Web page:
by Bob Wickizer

A Leap into the Light
Bob Wickizer
Acts 10:34-43; Psalm 118:1-2, 14-24; 1 Corinthians 15:1-11; John 20:1-18
4-20-2003 Easter

At the powerful Tenebrae service on Thursday night in Wyatt Hall, the dance company decided that at the moment in their production when Jesus was crucified, they would turn ON the alpha window. When I questioned this move with them they pointed out to me that the crucifixion was a beginning not an end. No better way to show this than to illuminate the Alpha portion of Alpha and Omega, the beginning and the end.

Yes, resurrection is a beginning and the truth of it is profoundly disturbing. A preacher I heard recently reflected on Pilate's words, "What is truth?" and he went on at length to talk about truth as some kind of unchangeable thing with one interpretation and one meaning for all time. I have lost patience with those who fight passionately over intellectual truth like dogs fighting over scraps of meat. For me what has replaced the idea of truth as something with one interpretation and one meaning has been the simple notion that a story can only be true when it helps me or gives me the courage to continue. Truth and faith both require and give courage. Truth and faith require what philosopher Sören Kierkegaard called a "Leap in the Dark." I want to share with you a story of one man's leap in the dark.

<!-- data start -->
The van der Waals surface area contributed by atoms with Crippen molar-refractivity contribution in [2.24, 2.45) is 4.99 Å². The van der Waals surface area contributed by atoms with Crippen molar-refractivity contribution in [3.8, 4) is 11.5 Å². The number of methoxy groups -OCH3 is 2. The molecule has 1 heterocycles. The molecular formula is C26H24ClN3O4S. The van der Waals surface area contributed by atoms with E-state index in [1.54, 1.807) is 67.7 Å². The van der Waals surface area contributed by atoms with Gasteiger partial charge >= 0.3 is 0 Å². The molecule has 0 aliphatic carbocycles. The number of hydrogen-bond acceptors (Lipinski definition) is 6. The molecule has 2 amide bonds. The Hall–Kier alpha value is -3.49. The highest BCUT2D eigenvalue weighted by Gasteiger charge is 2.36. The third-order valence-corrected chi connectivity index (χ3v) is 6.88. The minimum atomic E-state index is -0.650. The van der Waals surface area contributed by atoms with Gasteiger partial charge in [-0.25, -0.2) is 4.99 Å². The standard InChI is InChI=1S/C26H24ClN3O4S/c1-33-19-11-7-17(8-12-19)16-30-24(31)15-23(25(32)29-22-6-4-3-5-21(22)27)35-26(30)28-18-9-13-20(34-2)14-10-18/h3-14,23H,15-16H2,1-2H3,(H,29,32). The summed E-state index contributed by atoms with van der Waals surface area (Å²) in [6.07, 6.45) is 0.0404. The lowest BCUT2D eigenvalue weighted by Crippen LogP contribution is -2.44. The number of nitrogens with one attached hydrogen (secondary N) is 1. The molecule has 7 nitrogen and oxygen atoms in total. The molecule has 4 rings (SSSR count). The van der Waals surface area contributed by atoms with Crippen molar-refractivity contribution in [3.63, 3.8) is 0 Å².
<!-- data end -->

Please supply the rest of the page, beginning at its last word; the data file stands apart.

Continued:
A business colleague in Boston a few years ago shared with me the story of his father escaping from a Nazi prison in World War II. Marc was born in France shortly after the war but his parents told him this story many times. When he was about ten, his father took him to the prison site to show him where he had actually landed twelve years earlier. Like many French Roman Catholics Marc's father was not a terribly religious man but he had grown up with Sunday school and Bible lessons.

When Hitler's troops took over his village south of Paris, Marc's father and mother were separated and sent to prison. Marc's fath ...

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